Where was the gold-salt trade route?

Where was the gold-salt trade route?

Northern Africa
The Gold-Salt Trade The route began in Northern Africa in a commercial city known as Sidjilmassa ( near the present-day Moroccan-Algerian border). It passed through the salt-rich village of Taghaza, through the Sahara and finally to the gold region of the Ghana Empire known as Wangara.

What was the gold-salt trade?

What is gold-salt trade? Gold from Mali and other West African states was traded north to the Mediterranean, in exchange for luxury goods and, ultimately, salt from the desert. The merchants for these routes were often Berbers, who had extensive knowledge of how to navigate through the desert.

What countries were involved in the gold-salt trade?

Gold and salt trade via the Sahara Desert has been going on for many centuries. Gold from Timbuktu, a city in the modern-day West African country of Mali, and other West African states was traded north to the Mediterranean in exchange for luxury goods and, ultimately, salt from the desert.

What 3 kingdoms were a part of the gold-salt trade?

They are the kingdoms of Ghana, Mali, and Songhay.

How were Ghana and Mali different?

Ghana vs Mali Mali was more powerful and had a greater extant in terms of territories held. Both Empires made use of Gold to trade with other countries. Mali Empire was more international in nature than Ghana Empire and had contacts with many other countries of the world.

What is Ghana located?


Situated on the coast of the Gulf of Guinea in western Africa, Ghana is bordered to the northwest and north by Burkina Faso, to the east by Togo, to the south by the Atlantic Ocean, and to the west by Côte d’Ivoire.

Why was the gold-salt trade important?

The gold-salt trade in Africa made Ghana a powerful empire because they controlled the trade routes and taxed traders. Control of gold-salt trade routes helped Ghana, Mali, and Songhai to become large and powerful West African kingdoms.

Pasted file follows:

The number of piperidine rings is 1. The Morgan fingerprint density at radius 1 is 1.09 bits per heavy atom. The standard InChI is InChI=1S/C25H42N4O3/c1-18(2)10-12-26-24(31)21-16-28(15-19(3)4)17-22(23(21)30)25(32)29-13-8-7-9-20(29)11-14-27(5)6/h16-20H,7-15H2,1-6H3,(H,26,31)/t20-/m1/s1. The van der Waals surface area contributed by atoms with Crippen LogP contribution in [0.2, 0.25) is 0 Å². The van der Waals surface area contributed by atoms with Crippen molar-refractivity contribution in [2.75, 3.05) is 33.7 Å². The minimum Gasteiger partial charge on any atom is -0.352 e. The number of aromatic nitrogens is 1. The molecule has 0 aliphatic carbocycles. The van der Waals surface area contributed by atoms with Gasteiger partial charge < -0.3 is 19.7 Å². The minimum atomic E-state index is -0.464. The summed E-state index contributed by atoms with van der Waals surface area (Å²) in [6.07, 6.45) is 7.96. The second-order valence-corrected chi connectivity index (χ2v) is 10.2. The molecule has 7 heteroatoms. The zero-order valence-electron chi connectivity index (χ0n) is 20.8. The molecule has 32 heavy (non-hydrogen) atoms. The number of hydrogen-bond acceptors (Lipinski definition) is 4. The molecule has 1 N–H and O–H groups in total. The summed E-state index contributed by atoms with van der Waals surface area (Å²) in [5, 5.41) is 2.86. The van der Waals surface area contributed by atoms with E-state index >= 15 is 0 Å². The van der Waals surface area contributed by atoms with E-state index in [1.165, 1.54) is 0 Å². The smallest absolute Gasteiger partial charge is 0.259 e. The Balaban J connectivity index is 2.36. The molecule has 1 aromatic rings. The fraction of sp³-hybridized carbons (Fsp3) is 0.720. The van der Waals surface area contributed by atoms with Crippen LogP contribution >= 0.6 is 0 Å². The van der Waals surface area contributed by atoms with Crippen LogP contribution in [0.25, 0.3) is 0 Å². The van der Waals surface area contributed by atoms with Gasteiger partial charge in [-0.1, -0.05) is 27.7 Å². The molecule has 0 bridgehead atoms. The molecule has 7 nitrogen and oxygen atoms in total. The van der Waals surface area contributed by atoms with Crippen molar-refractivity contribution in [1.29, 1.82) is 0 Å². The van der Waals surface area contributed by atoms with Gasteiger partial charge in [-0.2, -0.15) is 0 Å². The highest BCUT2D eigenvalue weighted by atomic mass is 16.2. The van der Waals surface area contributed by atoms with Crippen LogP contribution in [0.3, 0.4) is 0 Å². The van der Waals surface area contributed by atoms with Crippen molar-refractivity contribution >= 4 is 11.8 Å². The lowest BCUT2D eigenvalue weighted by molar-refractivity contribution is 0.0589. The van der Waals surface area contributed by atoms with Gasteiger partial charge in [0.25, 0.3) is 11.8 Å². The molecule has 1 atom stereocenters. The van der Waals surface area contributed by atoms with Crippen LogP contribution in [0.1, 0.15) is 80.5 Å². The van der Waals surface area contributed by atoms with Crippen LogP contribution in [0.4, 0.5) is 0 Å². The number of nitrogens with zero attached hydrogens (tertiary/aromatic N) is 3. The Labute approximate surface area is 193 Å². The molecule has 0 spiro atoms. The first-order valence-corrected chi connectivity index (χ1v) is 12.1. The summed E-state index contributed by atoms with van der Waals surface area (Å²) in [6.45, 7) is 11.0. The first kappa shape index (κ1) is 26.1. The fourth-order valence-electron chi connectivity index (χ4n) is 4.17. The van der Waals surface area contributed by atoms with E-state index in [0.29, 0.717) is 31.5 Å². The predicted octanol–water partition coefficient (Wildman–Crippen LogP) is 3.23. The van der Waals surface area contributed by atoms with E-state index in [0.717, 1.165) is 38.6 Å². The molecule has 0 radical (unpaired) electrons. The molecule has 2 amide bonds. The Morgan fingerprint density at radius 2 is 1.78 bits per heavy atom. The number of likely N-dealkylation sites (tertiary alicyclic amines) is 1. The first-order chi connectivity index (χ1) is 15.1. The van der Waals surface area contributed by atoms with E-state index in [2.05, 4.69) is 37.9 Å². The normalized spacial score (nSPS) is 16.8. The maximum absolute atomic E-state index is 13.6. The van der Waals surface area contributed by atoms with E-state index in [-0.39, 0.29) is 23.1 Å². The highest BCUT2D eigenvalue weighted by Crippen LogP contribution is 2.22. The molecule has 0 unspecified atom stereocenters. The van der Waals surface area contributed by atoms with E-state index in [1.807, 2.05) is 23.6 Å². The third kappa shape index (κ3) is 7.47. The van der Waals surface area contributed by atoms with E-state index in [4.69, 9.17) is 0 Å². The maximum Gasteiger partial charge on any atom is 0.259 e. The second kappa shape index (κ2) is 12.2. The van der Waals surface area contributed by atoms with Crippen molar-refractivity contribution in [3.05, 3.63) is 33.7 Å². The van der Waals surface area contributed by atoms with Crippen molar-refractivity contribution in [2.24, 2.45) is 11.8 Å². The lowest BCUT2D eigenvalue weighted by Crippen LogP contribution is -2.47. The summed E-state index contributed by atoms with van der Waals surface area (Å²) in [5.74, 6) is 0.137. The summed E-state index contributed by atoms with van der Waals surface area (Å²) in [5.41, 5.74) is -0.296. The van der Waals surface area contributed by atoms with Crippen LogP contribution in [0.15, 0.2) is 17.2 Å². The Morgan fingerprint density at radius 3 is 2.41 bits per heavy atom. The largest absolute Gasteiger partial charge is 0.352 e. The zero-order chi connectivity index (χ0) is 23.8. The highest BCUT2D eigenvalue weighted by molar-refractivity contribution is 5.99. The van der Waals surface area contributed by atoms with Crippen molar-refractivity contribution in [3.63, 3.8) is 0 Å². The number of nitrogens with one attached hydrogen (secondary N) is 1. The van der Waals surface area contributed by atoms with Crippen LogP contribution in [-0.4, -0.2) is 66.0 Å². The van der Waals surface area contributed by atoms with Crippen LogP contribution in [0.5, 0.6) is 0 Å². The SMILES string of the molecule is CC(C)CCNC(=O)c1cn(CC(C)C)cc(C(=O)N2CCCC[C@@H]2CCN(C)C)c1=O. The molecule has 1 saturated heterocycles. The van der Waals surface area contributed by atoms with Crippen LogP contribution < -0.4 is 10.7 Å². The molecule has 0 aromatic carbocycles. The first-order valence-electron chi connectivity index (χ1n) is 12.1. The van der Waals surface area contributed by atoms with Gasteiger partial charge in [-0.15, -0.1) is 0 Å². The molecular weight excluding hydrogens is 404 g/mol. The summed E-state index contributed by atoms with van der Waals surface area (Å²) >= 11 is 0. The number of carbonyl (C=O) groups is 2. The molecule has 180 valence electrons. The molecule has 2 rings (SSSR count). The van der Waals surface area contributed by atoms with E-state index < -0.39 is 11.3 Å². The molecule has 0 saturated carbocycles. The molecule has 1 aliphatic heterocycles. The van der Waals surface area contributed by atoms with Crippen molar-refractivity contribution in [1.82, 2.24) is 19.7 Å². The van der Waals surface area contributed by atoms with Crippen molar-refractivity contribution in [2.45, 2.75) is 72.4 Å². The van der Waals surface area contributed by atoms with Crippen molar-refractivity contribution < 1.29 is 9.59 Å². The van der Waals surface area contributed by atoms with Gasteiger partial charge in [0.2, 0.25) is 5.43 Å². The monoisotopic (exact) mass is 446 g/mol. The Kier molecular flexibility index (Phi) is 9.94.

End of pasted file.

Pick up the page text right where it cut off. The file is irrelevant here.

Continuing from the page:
Why was gold and salt trade so important in Africa?

The people who lived in the desert of North Africa could easily mine salt, but not gold. They craved the precious metal that would add so much to their personal splendor and prestige. These mutual needs led to the establishment of long-distance trade routes that connected very different cultures.

Why was gold and salt of equal value in Africa?

Worth its Weight in Gold Salt was a highly valued commodity not only because it was unobtainable in the sub-Saharan region but because it was constantly consumed and supply never quite met the total demand.

What did Songhai trade?

Songhai encouraged trading with Muslims, such as the Berbers of the north. Great market places thrived in major cities where kola nuts, gold, ivory, slaves, spices, palm oil and precious woods were traded in exchange for salt, cloth, arms, horses and copper.

The gold-salt trade was an exchange of salt for gold between Mediterranean economies and West African countries during the Middle Ages.

Why was salt traded for gold in West Africa?

When Salt Was Traded for Gold: The Salt Trade of West Africa that Built Kingdoms and Spread Culture. In West Africa during the Medieval period, salt was traded for gold. This may seem astonishing as salt is a cheap commodity in today’s society. It may be added that salt is easily available today which was not the case in ancient times.

How did the Silk Road and gold salt trade affect civilization?

The Gold Salt trade and the silk road were two very important factors to the growth of civilization and advancements in technology. When the Silk road and Gold Salt trade first started it was only looked at like a way of life or a money making path. Little did they know the effect it would have on us all today.

How was salt transported on the salt trade route?

The salt, which was in the form of blocks, would then be loaded onto the backs of camels, and be transported to the south, where they were traded for gold. Camel caravan with blocks of salt, headed for the salt trade route.

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